On January 1, 1995, a freak wave was observed in the North Sea, and measurements of the wave were made on the Draupner Oil Platform. That was one of the first confirmed observations of a freak wave in the ocean. Freak waves are unexpectedly large compared to surrounding waves in the ocean.
Waves of that type appear suddenly, and without warning and could lead to catastrophes such as the sinking of large ships. Scientists from the University of Oxford and the University of Edinburgh set out to reproduce the Draupner wave in the laboratory to understand how the freak wave formed.
The team reports that it was successful in reconstructing the wave using a pair of smaller wave groups and varying the crossing angle of the waves. Crossing angle is the angle at which two groups of waves travel. The creation of the freak wave in the lab moves scientists one step closer to understanding potential mechanisms behind the phenomenon said researcher Dr. Mark McAllister from Oxford.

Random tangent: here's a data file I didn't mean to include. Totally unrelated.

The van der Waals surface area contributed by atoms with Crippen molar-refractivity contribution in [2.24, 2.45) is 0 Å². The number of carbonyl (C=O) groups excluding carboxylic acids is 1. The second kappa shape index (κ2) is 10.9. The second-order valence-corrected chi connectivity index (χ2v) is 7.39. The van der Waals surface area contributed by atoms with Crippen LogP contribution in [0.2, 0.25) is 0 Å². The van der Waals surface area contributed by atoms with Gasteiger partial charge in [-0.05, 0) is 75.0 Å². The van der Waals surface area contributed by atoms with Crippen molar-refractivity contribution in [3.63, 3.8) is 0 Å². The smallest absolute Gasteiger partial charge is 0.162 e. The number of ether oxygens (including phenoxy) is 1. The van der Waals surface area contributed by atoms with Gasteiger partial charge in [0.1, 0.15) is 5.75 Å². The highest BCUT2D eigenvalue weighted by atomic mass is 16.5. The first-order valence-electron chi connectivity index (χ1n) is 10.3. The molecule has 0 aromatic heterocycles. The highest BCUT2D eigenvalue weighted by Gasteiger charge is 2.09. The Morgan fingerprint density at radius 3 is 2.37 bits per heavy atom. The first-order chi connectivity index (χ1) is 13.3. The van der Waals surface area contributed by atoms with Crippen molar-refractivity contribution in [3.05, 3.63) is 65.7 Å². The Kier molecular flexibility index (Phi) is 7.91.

The scientists say that it was the crossing angle between the two groups of waves that was critical to their creation of the wave in the lab. It’s only possible, according to the team, to reproduce the freak wave when the crossing angle between the two groups of waves was about 120-degrees. When waves aren’t crossing, wave breaking limits the height that a wave can achieve.
When waves cross at large angles, wave breaking behavior changes and doesn’t limit the height a wave can achieve in the same way. Interestingly, the wave the team created in the lab greatly resembled the woodblock print from the early 1800s by Japanese artists Katsushika Hokusai called “The Great Wave off Kanagawa.” The Draupner wave had a height of 84-feet in an area known to commonly have waves 39-feet high.